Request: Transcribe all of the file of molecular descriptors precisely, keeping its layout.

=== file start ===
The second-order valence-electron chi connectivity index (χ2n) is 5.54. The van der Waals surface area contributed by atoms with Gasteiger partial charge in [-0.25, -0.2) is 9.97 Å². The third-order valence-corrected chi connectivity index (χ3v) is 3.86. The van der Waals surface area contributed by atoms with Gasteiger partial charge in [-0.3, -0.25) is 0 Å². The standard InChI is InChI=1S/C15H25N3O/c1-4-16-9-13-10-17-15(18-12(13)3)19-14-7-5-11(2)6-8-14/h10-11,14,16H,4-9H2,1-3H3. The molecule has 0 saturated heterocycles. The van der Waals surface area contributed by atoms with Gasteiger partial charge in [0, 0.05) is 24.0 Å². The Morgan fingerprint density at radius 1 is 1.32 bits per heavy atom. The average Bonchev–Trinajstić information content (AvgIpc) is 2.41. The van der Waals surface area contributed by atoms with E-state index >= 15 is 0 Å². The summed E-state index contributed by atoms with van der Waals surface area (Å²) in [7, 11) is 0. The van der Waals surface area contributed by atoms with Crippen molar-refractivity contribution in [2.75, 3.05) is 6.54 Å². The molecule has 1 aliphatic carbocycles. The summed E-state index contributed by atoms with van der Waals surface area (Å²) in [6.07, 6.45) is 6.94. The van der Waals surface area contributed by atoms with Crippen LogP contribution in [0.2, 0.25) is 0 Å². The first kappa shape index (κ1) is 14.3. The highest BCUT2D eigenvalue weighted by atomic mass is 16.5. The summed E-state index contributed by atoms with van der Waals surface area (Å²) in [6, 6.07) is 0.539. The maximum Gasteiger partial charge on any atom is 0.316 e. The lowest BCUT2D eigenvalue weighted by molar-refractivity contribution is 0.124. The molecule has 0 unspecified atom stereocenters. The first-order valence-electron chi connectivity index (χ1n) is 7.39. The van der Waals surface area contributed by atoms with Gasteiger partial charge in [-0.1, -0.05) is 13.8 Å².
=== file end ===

The second-order valence-electron chi connectivity index (χ2n) is 5.54. The van der Waals surface area contributed by atoms with Gasteiger partial charge in [-0.25, -0.2) is 9.97 Å². The third-order valence-corrected chi connectivity index (χ3v) is 3.86. The van der Waals surface area contributed by atoms with Gasteiger partial charge in [-0.3, -0.25) is 0 Å². The standard InChI is InChI=1S/C15H25N3O/c1-4-16-9-13-10-17-15(18-12(13)3)19-14-7-5-11(2)6-8-14/h10-11,14,16H,4-9H2,1-3H3. The molecule has 0 saturated heterocycles. The van der Waals surface area contributed by atoms with Gasteiger partial charge in [0, 0.05) is 24.0 Å². The Morgan fingerprint density at radius 1 is 1.32 bits per heavy atom. The average Bonchev–Trinajstić information content (AvgIpc) is 2.41. The van der Waals surface area contributed by atoms with E-state index >= 15 is 0 Å². The summed E-state index contributed by atoms with van der Waals surface area (Å²) in [7, 11) is 0. The van der Waals surface area contributed by atoms with Crippen molar-refractivity contribution in [2.75, 3.05) is 6.54 Å². The molecule has 1 aliphatic carbocycles. The summed E-state index contributed by atoms with van der Waals surface area (Å²) in [6.07, 6.45) is 6.94. The van der Waals surface area contributed by atoms with Crippen LogP contribution in [0.2, 0.25) is 0 Å². The first kappa shape index (κ1) is 14.3. The highest BCUT2D eigenvalue weighted by atomic mass is 16.5. The summed E-state index contributed by atoms with van der Waals surface area (Å²) in [6, 6.07) is 0.539. The maximum Gasteiger partial charge on any atom is 0.316 e. The lowest BCUT2D eigenvalue weighted by molar-refractivity contribution is 0.124. The molecule has 0 unspecified atom stereocenters. The first-order valence-electron chi connectivity index (χ1n) is 7.39. The van der Waals surface area contributed by atoms with Gasteiger partial charge in [-0.1, -0.05) is 13.8 Å².